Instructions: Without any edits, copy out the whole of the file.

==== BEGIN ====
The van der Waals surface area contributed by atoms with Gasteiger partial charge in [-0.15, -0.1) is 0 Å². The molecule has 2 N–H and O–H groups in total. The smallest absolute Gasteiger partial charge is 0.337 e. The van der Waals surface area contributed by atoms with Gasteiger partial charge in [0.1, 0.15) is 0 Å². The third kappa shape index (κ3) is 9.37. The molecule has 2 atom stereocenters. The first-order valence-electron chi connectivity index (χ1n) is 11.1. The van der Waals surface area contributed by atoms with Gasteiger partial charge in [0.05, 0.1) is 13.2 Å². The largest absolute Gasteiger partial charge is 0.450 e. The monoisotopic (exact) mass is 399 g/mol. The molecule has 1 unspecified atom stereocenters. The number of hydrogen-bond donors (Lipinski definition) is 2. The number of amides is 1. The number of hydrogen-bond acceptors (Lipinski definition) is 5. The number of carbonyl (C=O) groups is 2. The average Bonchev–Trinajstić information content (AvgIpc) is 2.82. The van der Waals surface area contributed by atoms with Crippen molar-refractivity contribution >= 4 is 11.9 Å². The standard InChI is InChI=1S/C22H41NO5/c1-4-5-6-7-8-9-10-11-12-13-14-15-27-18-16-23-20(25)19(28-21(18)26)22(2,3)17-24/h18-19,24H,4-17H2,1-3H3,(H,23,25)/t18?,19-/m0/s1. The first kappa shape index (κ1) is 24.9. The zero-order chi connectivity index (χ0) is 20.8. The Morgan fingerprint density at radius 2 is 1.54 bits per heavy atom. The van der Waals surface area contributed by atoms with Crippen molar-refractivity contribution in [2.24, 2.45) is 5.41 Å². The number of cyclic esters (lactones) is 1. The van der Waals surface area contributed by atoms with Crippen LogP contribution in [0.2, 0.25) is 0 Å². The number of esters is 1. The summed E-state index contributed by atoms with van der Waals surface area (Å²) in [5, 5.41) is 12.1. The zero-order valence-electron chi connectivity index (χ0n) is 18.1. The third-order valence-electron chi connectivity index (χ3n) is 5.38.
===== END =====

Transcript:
The van der Waals surface area contributed by atoms with Gasteiger partial charge in [-0.15, -0.1) is 0 Å². The molecule has 2 N–H and O–H groups in total. The smallest absolute Gasteiger partial charge is 0.337 e. The van der Waals surface area contributed by atoms with Gasteiger partial charge in [0.1, 0.15) is 0 Å². The third kappa shape index (κ3) is 9.37. The molecule has 2 atom stereocenters. The first-order valence-electron chi connectivity index (χ1n) is 11.1. The van der Waals surface area contributed by atoms with Gasteiger partial charge in [0.05, 0.1) is 13.2 Å². The largest absolute Gasteiger partial charge is 0.450 e. The monoisotopic (exact) mass is 399 g/mol. The molecule has 1 unspecified atom stereocenters. The number of hydrogen-bond donors (Lipinski definition) is 2. The number of amides is 1. The number of hydrogen-bond acceptors (Lipinski definition) is 5. The number of carbonyl (C=O) groups is 2. The average Bonchev–Trinajstić information content (AvgIpc) is 2.82. The van der Waals surface area contributed by atoms with Crippen molar-refractivity contribution >= 4 is 11.9 Å². The standard InChI is InChI=1S/C22H41NO5/c1-4-5-6-7-8-9-10-11-12-13-14-15-27-18-16-23-20(25)19(28-21(18)26)22(2,3)17-24/h18-19,24H,4-17H2,1-3H3,(H,23,25)/t18?,19-/m0/s1. The first kappa shape index (κ1) is 24.9. The zero-order chi connectivity index (χ0) is 20.8. The Morgan fingerprint density at radius 2 is 1.54 bits per heavy atom. The van der Waals surface area contributed by atoms with Crippen molar-refractivity contribution in [2.24, 2.45) is 5.41 Å². The number of cyclic esters (lactones) is 1. The van der Waals surface area contributed by atoms with Crippen LogP contribution in [0.2, 0.25) is 0 Å². The number of esters is 1. The summed E-state index contributed by atoms with van der Waals surface area (Å²) in [5, 5.41) is 12.1. The zero-order valence-electron chi connectivity index (χ0n) is 18.1. The third-order valence-electron chi connectivity index (χ3n) is 5.38.